We often do things that are seemingly minute to us, but these things can mean a great deal to others. Imagine that you have Alzheimer’s or dementia. Little by little your memory fades away. Not only would you forget how to do things like use the microwave and cook, but you forget your family and friends and are no longer able to express your feelings: however, you are still in there somewhere.
This would make it very difficult not only for you to communicate with others, but for others to communicate with you as well. If you are unable to use words to communicate with others, it is impor- tant to find other ways to communicate with them. The small things we can do to communicate with those who suffer from dementia are numerous. You can communicate through touch: a hug, holding hands, a back rub; you can communicate with them by being attentive to their needs: combing/brushing their hair, tell them how nice they look, how nice their smile is – everyone likes a compliment.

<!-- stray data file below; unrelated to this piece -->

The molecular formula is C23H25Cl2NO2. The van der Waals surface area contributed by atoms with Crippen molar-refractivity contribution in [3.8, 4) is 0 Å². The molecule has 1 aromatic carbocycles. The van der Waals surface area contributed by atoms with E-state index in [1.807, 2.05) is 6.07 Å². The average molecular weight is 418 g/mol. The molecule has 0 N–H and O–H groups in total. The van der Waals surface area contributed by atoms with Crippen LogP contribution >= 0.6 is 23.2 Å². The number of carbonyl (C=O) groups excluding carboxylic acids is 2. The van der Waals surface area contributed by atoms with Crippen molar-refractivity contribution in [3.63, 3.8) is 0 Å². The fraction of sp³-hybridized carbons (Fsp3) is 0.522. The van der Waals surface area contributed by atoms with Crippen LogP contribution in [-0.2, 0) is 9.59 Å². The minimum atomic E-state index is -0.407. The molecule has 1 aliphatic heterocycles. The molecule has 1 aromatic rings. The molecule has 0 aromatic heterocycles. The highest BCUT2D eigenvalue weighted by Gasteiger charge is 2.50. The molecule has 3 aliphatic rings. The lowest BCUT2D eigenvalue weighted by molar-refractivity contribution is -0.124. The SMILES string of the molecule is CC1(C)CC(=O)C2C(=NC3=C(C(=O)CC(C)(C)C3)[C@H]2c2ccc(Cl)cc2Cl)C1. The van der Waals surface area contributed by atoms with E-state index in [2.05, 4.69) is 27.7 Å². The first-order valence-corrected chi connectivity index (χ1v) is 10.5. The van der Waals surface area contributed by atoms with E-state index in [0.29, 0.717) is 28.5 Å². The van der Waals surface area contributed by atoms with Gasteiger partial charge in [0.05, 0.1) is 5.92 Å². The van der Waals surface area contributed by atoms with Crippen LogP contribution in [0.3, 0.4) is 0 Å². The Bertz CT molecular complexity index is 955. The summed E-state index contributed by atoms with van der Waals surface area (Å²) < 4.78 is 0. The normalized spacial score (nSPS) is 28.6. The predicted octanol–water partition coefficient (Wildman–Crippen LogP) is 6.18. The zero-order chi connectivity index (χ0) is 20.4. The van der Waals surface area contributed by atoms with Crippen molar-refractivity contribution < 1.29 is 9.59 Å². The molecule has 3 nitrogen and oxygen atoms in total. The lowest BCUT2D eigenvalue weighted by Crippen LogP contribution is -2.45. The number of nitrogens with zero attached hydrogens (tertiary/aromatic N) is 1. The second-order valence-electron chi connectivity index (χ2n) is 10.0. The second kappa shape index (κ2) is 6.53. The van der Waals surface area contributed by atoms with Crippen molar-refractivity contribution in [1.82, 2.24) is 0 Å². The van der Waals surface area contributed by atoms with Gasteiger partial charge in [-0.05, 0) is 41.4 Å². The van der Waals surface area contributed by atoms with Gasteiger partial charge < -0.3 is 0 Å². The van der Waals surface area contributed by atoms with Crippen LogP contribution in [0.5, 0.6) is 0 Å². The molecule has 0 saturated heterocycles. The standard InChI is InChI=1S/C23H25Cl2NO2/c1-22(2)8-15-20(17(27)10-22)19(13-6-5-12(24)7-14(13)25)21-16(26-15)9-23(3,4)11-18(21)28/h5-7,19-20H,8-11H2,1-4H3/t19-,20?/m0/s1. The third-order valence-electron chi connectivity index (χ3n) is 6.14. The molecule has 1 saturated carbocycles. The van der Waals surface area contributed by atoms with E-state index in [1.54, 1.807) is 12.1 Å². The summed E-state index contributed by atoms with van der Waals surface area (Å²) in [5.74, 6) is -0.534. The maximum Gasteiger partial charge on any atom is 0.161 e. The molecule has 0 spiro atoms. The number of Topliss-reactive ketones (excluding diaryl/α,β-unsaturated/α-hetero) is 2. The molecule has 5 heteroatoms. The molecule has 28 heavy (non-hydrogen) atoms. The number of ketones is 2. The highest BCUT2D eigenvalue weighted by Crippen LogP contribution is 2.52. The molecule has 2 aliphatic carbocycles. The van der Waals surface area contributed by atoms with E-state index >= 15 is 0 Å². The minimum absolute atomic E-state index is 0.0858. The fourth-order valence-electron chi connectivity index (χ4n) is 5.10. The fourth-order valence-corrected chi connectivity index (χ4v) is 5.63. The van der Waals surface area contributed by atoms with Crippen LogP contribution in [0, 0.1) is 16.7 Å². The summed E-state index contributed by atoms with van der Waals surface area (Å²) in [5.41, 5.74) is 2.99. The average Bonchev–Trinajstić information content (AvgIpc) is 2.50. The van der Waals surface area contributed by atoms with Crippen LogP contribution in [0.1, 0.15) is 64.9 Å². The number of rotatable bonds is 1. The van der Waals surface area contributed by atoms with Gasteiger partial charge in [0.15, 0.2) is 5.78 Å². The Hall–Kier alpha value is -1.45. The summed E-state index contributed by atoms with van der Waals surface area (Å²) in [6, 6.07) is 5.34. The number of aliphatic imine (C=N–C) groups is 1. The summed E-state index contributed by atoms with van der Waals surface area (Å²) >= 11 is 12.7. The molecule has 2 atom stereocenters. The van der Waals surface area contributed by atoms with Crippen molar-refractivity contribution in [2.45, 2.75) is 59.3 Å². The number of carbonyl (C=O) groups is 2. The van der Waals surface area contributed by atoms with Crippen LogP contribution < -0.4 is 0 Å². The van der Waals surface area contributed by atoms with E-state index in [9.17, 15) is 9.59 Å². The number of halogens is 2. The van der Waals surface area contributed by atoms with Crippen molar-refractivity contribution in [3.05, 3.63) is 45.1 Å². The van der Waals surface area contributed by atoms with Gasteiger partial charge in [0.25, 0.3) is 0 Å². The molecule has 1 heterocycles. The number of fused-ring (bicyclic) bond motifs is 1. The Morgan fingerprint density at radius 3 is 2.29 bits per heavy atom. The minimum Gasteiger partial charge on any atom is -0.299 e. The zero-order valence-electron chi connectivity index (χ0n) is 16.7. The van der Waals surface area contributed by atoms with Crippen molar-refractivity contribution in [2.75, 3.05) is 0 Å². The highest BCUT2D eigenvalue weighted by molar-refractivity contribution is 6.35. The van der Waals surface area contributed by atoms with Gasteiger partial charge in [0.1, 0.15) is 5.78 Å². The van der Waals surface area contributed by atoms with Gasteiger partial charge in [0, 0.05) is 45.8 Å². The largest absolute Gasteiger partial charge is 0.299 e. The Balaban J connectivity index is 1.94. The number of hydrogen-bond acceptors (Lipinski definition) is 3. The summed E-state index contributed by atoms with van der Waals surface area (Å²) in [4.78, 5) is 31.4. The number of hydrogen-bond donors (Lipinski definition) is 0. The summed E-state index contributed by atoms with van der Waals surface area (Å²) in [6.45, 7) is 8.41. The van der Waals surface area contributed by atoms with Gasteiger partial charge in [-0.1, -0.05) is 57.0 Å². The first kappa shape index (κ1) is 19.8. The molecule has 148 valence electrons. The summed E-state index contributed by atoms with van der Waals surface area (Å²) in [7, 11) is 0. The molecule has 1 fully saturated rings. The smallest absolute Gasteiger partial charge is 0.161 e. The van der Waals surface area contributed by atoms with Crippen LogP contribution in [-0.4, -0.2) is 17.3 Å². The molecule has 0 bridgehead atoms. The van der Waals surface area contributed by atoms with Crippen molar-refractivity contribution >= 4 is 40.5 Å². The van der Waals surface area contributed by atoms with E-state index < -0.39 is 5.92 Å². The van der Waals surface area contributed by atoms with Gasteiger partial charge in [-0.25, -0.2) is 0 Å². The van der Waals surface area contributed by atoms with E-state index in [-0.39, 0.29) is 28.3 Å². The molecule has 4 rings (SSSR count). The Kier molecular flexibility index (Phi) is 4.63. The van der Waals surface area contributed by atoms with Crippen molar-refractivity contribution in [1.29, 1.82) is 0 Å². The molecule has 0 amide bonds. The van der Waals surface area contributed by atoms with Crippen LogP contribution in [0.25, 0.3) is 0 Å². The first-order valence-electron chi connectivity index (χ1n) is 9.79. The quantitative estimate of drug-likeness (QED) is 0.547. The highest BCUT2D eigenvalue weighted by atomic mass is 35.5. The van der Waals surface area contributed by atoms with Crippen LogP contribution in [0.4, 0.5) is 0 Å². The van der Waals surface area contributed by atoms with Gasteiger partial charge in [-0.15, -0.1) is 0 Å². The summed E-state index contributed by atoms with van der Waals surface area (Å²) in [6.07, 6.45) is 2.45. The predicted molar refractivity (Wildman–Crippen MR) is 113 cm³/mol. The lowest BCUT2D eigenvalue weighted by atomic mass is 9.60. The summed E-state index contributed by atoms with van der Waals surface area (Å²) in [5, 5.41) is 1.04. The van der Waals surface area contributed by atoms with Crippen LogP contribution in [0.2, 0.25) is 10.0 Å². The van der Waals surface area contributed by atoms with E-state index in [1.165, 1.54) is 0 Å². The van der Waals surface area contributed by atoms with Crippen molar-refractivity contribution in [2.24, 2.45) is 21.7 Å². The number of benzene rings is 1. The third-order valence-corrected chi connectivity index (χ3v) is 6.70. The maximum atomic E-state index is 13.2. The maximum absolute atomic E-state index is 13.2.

All in all, at the end of the day the way you do things like hold their hand and giving them a reassuring smile, that is what lets them know it’s okay. These seemingly insignificant things are what speak volumes, often without having to say a single word; these things are what speak to someone’s heart.
So when it becomes difficult to hold a conversation with someone who has Alzheimer’s or dementia, try holding their hand or giving them a smile. You may not know what they are thinking, but that smile or a pat on the back might be just what they need. It’s not always the big things, but rather the small things that speak to the heart.
* Article written by Michelle Remold posted on the Alzheimer’s Speaks Blog. Michelle graduated from the University of Northern Iowa with a BA in Gerontology: Social Sciences and a minor in Family Studies. She is currently pursuing her Master’s degree in Aging Studies and Nursing Home Administration.